It can be done.
The question is, should it be done?
Some writers may balk at the idea. Not me. When it comes to writing I’ve always been tempted to fly in the face of conventional wisdom. And one of the simplest characters I ever created was the eponymous “Billy Bang.” This was a kid who literally exploded with anger whenever he lost his temper. I came up with him the day after a rather raucous party back in the 1980s to launch the “Oink” comic here in the UK.
Perhaps the hangover dulled whatever creative talents I possess because Billy was your textbook one-dimensional character. A definite no-no in the writing profession. Billy had only one personality trait and that was his short fuse. So there was no need for any deep psychological profiling. And, because each strip involved Billy losing his rag and blasting himself to pieces, there was no need to come up with a new ending. There were certain PR advantages. I could promote Billy by saying that each story is guaranteed to end with a bang. That Billy Bang is pure dynamite! That this is an explosive character. What better advert for a comic strip? I was onto a winner and the comic world equivalent of the Pulitzer Prize beckoned. Giants like Stan Lee, John Byrne and Alan Moore would stand in my shadow. Unfortunately I was working on so many other strips that I only found time to do a few of them.
It wasn’t a smooth ride. Not everyone liked Billy Bang. There were complaints that there was very little to the character. Which was true. Once he’d exploded there were only a few bits of him left. Bits of his intestines, liver, lungs. What butchers call the “offal.” Probably because it looks offal. Or that the ending was predictable. True. But I looked at it this way: in a world filled with uncertainty, surely my Billy provided the reader with some measure of comfort. Whereas other superheroes could fall prey to negative thoughts and deeds, Billy would keep blowing himself up come what may. And Billy was a sort of superhero by virtue of the face that he was able to turn himself into a bomb.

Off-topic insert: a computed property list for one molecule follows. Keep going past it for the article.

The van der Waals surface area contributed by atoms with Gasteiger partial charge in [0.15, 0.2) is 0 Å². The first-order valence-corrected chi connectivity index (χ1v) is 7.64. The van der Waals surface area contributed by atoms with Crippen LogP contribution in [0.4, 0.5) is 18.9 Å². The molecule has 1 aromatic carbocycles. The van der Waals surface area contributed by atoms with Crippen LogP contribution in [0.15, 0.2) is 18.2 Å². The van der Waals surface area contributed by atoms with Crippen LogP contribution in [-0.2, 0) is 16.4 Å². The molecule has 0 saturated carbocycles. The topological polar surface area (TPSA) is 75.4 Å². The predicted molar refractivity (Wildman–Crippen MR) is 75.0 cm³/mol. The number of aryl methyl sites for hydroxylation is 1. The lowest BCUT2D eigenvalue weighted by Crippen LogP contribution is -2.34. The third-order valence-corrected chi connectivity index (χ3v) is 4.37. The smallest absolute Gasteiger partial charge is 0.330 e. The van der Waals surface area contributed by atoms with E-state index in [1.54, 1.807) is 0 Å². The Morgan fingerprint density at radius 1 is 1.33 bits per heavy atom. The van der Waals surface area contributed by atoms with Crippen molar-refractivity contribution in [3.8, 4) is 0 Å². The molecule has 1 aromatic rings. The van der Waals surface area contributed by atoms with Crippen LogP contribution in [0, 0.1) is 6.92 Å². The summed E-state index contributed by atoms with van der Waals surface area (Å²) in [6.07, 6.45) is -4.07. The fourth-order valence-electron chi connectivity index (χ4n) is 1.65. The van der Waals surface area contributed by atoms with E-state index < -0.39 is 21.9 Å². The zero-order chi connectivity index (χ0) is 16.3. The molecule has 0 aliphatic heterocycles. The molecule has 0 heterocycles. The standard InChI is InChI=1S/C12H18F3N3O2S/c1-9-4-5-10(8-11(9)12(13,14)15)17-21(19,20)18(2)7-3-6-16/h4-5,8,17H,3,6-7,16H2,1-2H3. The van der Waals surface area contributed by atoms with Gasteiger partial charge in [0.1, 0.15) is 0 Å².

A few years ago I toyed with the idea of resurrecting Billy. Resurrection was, after all, the key feature of the strip. Each week Billy would defy the second law of thermodynamics and reassemble himself. Lennon claimed the Beatles were bigger than Jesus…well I could make the same claim. Jesus only managed to resurrect himself once. My creation did it on a regular basis! (If any Americans are thinking of burning copies of “Oink,” they may have trouble getting hold of them. The comic folded in 1988). Anyway, I had this idea of bringing Billy back and giving him a sister who suffered from Spontaneous Human Combustion. (As opposed to Billy’s Spontaneous Human Fulmination).
The two of them could join forces and cause a swathe of destruction. A “Scorched Earth” policy that would make Hitler’s on the Eastern Front look like a garden bonfire. The two of them would have been popular with certain fundamentalist groups. Especially Billy. This was a suicide bomber who could repeat the performance over and over. Of course, the downside is Billy wouldn’t get his 70 virgins.
Still, that seems a reasonable price to pay for immortality.